The Congressional Budget Office (CBO) estimates that the federal budget deficit for 2010 will exceed $1.3 trillion—$71 billion below last year’s total and $27 billion lower than the amount that CBO projected in March 2010, when it issued its previous estimate. Relative to the size of the economy, this year’s deficit is expected to be the second largest shortfall in the past 65 years: At 9.1 percent of gross domestic product (GDP), it is exceeded only by last year’s deficit of 9.9 percent of GDP. As was the case last year, this year’s deficit is
attributable in large part to a combination of weak revenues and elevated spending associated with the economic downturn and the policies implemented in response to it.

CBO Reduces 2010 Budget Deficit Estimate By $26 Billion, Increases 2011 Deficit Projection By $70 Billion

Just Reuters headlines for now: the CBO has reduced its 2010 budget deficit from $1.368 trillion to $1.342 trillion, even as it kicks the can down the road yet again, raising the 2011 budget deficit estimate from $0.966 trillion to $1.066 trillion: in other words a net deficit increase by $44 billion. Good thing nobody even cares about the 2012 number now that Mayan apocalypse predictions are fully priced into a Dow 36,000 number.

In Advance Of The GDP Report, Goldman's Hatzius Sees 3% GDP Drag From State, Local And Federal In Coming Year

Tomorrow's GDP report will be a major market catalyst as it will either confirm that an inflationary double dip has now arrived and the Fed will have no option but to print, or it will come "just better than expectations", once again sending the market into a lithium-deprived paroxysm of intraday jerkiness. Yet in the medium run, tomorrow's number is very much irrelevant, especially if Jan Hatzius' latest analysis on the impact of various trends at the local, state and federal level turns out to be correct. Goldman's analysis is based on the following assumptions: (1) Congress will not extend emergency unemployment benefits beyond the current expiration date in November 2010, (2) state governments will need to make do without any additional federal fiscal aid beyond what was included in ARRA, and (3) Congress extends the lower- and middle-income tax cuts of 2001-2003 as well as the Making Work Pay tax cut of 2009 but not the higher-income cuts of 2001-2003. The latter is of particular significance because as Bloomberg reports, Obama is about to take populism into high gear, as Geithner will next week bring the proposed tax cuts for the rich directly to the masses (and the corrupt simians in the Senate). Obviously the financial implications of that one move alone will be disastrous and even if tomorrow's GDP number prove better than expected, the market may ultimately trade off on the devastating impact from the expiration of the most important subset of tax cuts. Which is why, going back to Hatzius, the Goldman economist states: "The overall impact of fiscal policy (combining all levels of government) is likely to go from an average of +1.3 percentage points between early 2009 and early 2010 to -1.7 percentage points in 2011, a swing of about -3 percentage points. We estimate that the boost to the level of GDP starts to decline in mid-2010, first gently and then more forcefully, setting up a significant negative impact on GDP growth in late 2010 and 2011." The only thing Hatzius forgot to add is brace yourselves for impact. Yet somehow Goldman's own David Kostin projects that 2011 S&P EPS will grow by double digits... even as the firm's own economic team anticipates an economic crunch. This is precisely the conflicted double speak that we have grown to love and expect from the Wall Street sellside.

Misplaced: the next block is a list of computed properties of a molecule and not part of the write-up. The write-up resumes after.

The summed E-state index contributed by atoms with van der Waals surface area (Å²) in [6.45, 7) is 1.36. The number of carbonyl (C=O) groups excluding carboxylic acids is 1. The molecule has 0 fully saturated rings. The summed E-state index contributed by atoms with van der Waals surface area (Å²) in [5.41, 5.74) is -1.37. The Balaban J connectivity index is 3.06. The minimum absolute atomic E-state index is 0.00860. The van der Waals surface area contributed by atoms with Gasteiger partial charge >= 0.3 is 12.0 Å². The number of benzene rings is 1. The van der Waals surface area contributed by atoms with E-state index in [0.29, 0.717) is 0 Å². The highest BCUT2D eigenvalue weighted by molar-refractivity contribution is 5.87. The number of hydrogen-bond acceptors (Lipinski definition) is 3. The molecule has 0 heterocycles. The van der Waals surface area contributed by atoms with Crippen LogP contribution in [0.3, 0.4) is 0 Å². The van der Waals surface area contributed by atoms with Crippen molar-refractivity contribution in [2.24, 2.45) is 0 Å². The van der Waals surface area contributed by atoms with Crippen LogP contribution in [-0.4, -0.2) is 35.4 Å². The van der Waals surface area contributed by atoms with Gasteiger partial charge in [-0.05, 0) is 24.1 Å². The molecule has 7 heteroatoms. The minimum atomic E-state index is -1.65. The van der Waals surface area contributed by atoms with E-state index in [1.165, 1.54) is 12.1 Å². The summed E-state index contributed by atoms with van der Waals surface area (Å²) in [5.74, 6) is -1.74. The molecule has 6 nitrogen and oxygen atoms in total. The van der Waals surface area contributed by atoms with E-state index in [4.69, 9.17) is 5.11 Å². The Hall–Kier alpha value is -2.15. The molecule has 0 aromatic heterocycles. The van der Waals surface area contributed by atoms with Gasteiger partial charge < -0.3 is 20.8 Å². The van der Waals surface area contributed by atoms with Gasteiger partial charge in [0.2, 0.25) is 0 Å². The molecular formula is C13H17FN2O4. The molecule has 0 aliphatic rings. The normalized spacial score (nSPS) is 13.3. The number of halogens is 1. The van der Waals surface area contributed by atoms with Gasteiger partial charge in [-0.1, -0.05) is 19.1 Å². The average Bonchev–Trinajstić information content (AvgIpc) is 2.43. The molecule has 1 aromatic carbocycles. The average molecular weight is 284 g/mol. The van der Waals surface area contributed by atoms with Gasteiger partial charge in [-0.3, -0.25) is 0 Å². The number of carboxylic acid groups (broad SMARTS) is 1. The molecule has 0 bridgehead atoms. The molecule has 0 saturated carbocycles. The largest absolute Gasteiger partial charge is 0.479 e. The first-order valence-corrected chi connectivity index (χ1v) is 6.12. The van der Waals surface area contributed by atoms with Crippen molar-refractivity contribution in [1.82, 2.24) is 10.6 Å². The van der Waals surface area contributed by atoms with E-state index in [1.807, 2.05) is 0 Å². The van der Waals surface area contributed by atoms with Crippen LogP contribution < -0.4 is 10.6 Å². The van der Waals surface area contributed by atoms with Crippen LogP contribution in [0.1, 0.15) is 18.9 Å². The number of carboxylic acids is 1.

Excelsia's Cliff Draughn Goes In Search Of Your Sleeping Point

I have often said we can never eliminate risk, only manage it based on what the market is telling us. Our tactical asset allocation is directed towards the active management of risk versus reward in defining how we approach the financial markets. Our focus is to preserve wealth by controlling our exposure to risk assets, based on a number of quantitative and qualitative data points. In my opinion, a buy and hold allocation is a dead decision during markets such as we have now. Asset allocation, in my opinion, is an art involving quantitative analysis of financial markets combined with common sense. One critical factor in our process is finding the “sleeping point,” which I define as that level of risk exposure that allows you to sleep at night. Or, as one of my clients stated recently, “Cliff, I do not want to go back to eating spam.” We are here to make sure your investment process protects against the spam effect. We have had the worst May in stocks since 1940. No credit still equals no jobs. China is destined for turmoil as its real estate market unwinds. The Consumer Confidence Index is down to 52.9 in June from 62.7 in May. Fair value on the S&P for me is 950, which would indicate another 7% decline in stock prices from here. - Cliff Draughn, Excelsia Investment Advisors